If Langford struggles in any area of his game this season, Rodgers and Howard will be their to pounce. 

Additionally, Ka'Deem Carey is chomping at the bit to become a bigger part of the offense. Carey doesn't have Howard's size or Langford's speed but he runs with reckless abandon, which has already caught the eye of the coaching staff. 

"We like where Jeremy’s at," said Loggains. "But he needs to continue told develop. There’s things he can do a better job of in the passing game, and we still like our other backs. Ka’Deem Carey finished strong for us last year. We obviously drafted [Howard]. We’re excited about getting Jacquizz Rodgers back as well. Getting him healthy."

Bottom line: Langford has a lot left to prove. He must be more productive between the tackles, while showing better hands and more reliability in pass protection. If he falters in any of those areas, Loggains won't hesitate to replace him.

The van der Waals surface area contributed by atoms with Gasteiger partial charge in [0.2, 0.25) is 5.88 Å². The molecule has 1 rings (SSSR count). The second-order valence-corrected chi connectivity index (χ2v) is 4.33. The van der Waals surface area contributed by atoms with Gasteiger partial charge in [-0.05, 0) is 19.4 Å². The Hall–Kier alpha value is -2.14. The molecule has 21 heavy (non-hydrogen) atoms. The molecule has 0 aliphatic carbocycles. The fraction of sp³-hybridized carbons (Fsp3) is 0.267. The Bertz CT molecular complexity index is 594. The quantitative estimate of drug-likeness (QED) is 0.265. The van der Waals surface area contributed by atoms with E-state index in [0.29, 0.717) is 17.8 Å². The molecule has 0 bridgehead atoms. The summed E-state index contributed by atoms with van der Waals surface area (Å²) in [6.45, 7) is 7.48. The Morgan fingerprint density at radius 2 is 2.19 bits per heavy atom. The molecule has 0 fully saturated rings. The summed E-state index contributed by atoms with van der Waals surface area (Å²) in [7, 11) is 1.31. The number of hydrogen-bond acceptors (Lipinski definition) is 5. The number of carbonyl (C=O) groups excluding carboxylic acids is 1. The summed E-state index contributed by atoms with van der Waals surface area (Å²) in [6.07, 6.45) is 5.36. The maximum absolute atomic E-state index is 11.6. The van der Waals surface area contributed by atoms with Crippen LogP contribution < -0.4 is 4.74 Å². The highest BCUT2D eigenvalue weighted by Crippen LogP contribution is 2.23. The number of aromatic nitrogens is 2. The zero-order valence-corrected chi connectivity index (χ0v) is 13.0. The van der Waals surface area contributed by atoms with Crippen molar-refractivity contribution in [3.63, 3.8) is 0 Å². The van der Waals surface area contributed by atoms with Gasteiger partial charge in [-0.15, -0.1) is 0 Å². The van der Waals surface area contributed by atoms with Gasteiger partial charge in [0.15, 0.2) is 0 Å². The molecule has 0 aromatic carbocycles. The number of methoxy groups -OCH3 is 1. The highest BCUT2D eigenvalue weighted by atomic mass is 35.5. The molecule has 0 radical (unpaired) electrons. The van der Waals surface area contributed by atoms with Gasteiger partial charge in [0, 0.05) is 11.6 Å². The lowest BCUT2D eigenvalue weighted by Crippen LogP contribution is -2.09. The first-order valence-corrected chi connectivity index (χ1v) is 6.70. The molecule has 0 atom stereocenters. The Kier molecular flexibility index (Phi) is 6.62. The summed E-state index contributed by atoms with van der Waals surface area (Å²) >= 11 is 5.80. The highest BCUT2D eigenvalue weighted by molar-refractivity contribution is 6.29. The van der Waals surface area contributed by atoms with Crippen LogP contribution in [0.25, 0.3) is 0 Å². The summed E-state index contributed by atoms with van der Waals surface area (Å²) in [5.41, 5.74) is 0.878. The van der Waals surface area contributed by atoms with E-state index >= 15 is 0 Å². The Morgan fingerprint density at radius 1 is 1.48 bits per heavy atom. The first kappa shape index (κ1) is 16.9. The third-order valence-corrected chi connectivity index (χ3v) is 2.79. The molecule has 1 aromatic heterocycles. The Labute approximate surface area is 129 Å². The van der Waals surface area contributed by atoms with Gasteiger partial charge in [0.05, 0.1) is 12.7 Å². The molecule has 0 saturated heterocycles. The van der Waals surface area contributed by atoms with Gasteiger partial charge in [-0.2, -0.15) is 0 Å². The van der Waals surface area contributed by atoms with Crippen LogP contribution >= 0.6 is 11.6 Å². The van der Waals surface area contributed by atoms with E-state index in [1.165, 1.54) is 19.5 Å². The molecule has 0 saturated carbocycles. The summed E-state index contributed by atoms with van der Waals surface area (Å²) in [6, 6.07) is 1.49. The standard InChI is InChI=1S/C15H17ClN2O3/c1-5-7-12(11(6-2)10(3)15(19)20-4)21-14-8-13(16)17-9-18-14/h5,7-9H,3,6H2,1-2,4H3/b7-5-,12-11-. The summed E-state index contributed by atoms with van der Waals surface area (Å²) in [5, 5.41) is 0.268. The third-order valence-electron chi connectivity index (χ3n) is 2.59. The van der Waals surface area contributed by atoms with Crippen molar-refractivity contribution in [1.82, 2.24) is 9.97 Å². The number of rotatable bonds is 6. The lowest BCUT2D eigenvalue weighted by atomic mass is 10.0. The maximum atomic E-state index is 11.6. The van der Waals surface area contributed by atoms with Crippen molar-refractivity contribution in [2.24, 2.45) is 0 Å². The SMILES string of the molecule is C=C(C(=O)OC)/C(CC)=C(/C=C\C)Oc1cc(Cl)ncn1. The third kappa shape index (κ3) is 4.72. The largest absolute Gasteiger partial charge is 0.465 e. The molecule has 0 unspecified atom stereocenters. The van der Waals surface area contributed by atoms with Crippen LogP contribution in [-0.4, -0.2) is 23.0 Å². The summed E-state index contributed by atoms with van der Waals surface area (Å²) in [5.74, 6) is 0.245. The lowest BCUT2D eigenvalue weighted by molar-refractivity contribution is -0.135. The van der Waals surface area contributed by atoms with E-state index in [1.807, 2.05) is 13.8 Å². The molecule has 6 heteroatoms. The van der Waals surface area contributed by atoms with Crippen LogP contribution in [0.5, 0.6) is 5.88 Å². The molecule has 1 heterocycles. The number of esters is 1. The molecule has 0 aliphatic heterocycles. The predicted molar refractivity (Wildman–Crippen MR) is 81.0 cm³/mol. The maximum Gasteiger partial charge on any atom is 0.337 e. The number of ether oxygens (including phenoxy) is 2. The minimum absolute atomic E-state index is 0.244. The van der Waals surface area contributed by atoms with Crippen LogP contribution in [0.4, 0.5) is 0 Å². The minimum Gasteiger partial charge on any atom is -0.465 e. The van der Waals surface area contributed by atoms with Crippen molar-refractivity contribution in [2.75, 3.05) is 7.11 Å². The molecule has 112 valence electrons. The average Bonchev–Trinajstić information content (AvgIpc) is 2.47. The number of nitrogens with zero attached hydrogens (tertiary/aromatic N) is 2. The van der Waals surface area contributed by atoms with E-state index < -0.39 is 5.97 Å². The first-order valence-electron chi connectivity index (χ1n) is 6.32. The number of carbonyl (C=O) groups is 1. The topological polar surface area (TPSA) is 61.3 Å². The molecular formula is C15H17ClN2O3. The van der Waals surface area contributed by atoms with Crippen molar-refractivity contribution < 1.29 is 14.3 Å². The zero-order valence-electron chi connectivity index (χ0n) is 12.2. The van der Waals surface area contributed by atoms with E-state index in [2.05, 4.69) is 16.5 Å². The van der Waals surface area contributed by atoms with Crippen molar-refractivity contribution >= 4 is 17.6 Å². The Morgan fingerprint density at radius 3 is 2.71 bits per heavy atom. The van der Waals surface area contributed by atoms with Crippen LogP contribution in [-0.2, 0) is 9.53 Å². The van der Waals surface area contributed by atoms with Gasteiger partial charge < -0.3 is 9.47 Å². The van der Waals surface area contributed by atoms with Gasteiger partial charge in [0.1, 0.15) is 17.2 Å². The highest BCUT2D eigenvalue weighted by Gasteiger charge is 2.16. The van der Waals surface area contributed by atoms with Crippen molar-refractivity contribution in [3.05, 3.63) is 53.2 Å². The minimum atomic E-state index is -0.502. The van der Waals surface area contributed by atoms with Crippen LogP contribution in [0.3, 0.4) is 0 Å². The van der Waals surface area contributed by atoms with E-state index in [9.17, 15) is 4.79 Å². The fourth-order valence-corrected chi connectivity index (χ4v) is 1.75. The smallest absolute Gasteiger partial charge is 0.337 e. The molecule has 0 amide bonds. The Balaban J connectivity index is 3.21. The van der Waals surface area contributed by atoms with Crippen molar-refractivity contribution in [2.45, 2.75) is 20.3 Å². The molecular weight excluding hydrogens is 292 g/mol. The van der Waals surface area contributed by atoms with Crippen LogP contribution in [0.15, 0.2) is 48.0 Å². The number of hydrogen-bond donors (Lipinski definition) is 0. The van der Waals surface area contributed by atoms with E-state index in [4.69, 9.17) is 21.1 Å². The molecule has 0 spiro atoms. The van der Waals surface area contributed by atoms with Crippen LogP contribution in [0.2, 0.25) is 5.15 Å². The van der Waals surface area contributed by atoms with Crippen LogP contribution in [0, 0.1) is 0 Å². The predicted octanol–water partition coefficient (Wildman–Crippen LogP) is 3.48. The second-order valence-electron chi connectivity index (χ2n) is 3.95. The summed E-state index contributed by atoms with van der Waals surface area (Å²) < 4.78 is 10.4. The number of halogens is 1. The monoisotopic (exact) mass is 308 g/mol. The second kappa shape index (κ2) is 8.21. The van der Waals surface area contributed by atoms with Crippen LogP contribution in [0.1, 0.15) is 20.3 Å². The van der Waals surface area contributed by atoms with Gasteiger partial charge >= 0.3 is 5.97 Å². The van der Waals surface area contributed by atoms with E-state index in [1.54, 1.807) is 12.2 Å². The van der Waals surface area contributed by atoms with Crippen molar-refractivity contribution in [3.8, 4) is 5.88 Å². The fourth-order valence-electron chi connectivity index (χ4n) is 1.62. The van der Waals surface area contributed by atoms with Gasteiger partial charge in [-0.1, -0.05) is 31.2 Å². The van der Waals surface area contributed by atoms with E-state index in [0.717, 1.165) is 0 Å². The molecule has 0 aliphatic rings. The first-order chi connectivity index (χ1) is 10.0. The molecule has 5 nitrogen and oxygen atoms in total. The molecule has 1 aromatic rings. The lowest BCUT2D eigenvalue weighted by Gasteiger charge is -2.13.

"[The pressure] is a lot different. It’s up to me, how I deal with it," Langford said. "Last year, it was more, ‘Let’s see what he can do,’ and now it’s ‘We need you out there to make plays.’ Just going out there with the mentality that you can be a playmaker and do the same thing you did in college."

Even if Langford demonstrates he deserves the majority of the touches, that majority may cap at 60 percent. No matter how well Langford plays, the Bears are going to use a committee approach, which could involve three backs on game days. And if Howard finds his groove by mid-season, he'll begin to siphon more touches as temperatures drop in Chicago. 

At the end of the day, I predict an even split of carries between Langford and Howard, with Howard eventually assuming the bell cow role. In that scenario, Howard can soften up defenses, who then won't have the energy to chase down the speedy Langford if he finds a crease. I also foresee Rodgers taking over primary 3rd-down duties. 

This is going to be a three-headed monster, one that can be very effective in 2016 due to the unique talents of each back on the roster.